Republican presidential candidate Louisiana Governor Bobby Jindal speaks during the Sunshine Summit conference being held at the Rosen Shingle Creek on November 14, 2015 in Orlando, Florida.
Joe Raedle—Getty Images

The pharmaceutical drug lobby is among the donors to a secretive nonprofit group that is backing the presidential bid of Louisiana Republican Gov. Bobby Jindal, according to a new tax filing obtained by the Center for Public Integrity.

The Pharmaceutical Research and Manufacturers of America, also known as PhRMA, donated $50,000 last year to America Next, a think tank formed by Jindal and his allies in the fall of 2013 and used to support his 2016 presidential bid.

Such nonprofit groups that support a single political candidate are becoming increasingly prominent in elections since the 2010 U.S. Supreme Court’s Citizens United v. Federal Election Commissiondecision — doing everything from helping develop policy to sponsoring advertising blitzes. Unlike candidates’ own campaign committees, political parties or super PACs, they are generally not required to publicly reveal their donors.

Tax filings offer a rare glimpse of the money flowing into these groups because the donor groups must disclose the grants they make.

Sid Wolfe, senior adviser at the consumer group Public Citizen’s health research project, said PhRMA likely made the contribution to the pro-Jindal America Next nonprofit because they “think they are going to get their money’s worth.”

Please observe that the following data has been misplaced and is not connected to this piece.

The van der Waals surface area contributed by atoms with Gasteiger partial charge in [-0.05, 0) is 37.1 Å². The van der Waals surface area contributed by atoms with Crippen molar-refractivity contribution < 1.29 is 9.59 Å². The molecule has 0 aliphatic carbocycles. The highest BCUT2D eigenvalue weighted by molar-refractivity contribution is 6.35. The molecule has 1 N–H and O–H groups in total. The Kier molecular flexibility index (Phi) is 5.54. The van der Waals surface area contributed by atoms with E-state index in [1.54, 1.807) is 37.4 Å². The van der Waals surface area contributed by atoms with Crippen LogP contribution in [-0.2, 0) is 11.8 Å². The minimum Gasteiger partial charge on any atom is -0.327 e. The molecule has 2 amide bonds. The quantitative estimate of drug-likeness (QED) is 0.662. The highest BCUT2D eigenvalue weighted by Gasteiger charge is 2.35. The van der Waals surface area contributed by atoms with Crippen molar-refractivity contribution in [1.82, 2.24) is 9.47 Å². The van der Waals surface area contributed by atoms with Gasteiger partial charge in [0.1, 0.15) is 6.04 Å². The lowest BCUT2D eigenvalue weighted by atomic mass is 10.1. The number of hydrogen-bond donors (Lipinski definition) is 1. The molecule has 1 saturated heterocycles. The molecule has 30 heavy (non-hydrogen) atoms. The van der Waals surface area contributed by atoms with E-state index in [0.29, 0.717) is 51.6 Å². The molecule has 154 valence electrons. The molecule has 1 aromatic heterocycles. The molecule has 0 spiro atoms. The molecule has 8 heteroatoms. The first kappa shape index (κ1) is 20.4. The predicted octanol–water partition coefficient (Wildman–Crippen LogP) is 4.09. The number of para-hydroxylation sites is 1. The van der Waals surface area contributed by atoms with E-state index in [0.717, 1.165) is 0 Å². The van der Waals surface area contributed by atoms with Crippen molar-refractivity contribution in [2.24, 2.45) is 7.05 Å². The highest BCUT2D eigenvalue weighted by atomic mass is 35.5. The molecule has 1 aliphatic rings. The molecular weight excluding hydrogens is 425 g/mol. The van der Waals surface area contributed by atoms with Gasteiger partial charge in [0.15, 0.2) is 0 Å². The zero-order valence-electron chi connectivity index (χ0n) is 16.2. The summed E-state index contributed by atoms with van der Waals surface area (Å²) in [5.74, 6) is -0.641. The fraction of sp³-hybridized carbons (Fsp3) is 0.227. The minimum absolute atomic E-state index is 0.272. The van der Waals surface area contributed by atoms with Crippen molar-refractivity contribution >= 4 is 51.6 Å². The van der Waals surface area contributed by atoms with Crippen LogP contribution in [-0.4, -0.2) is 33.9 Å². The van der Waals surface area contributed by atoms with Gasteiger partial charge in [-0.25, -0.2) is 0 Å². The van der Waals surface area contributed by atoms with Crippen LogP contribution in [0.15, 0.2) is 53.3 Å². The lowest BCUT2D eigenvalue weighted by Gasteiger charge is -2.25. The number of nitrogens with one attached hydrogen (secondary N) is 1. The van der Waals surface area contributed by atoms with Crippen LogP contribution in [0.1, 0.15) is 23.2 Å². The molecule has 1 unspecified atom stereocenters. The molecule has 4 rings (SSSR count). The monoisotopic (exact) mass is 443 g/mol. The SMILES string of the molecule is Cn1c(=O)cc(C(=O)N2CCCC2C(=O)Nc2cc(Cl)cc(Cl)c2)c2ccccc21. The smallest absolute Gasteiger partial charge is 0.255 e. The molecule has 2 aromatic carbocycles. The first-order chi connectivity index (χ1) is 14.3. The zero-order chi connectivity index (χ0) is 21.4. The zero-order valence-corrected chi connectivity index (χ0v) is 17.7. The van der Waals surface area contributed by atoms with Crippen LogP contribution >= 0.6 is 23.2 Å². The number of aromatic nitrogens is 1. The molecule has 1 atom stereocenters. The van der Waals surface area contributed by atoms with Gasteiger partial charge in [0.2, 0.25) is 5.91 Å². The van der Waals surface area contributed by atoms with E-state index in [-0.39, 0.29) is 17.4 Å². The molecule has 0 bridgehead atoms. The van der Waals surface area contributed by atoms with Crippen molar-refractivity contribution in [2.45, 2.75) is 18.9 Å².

“You don’t give away money because you don’t think it’s going to have any influence,” he continued.

Neither representatives of PhRMA nor America Next immediately responded to requests for comment.

For its part, America Next — which is organized as a “social welfare” nonprofit under sec. 501(c)(4) of the tax code — raised $2.4 million during its first year of existence.

The group was used to develop policy proposals regarding education, defense, energy and health care issues. Jindal is now promoting those same proposals on the website of his official presidential campaign.

A former Rhodes Scholar and two-term congressman, Jindal has long been a health policy wonk. He once served as the secretary of Louisiana’s Department of Health and Hospitals and was a top adviser at the U.S. Department of Health and Human Services during the George W. Bush administration.

Jindal’s health plan would entirely repeal President Barack Obama’s signature health care reform law and grant more powers to the states to implement their own policies.

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Before Jindal officially announced his presidential bid in June, America Next paid for him to travel extensively to promote his policy plans.

Then, in July, America Next, launched an advertising campaign touting Jindal. The TV ads cost more than $340,000 according to filings with the Federal Election Commission.

America Next has been one of three pro-Jindal groups to take to the airwaves on his behalf, according to data from advertising tracking firm Kantar Media/CMAG, which monitors broadcast and national cable ad buys.

Jindal’s own campaign — which has struggled to catch fire in the GOP presidential race — has only raised about $3.7 million and has not yet aired any of its own TV ads.

Government watchdogs say nonprofit groups like America Next can serve as a way to help keep struggling candidates afloat — all the while offering special interests another way to curry favor with them.

“This is one way for them to gain access and continue building a relationship with a politician,” said Richard Skinner, a policy analyst at the Sunlight Foundation.

“This shows why disclosure is so important,” Skinner continued. “There’s a lot of stuff going on that we don’t know anything about.”

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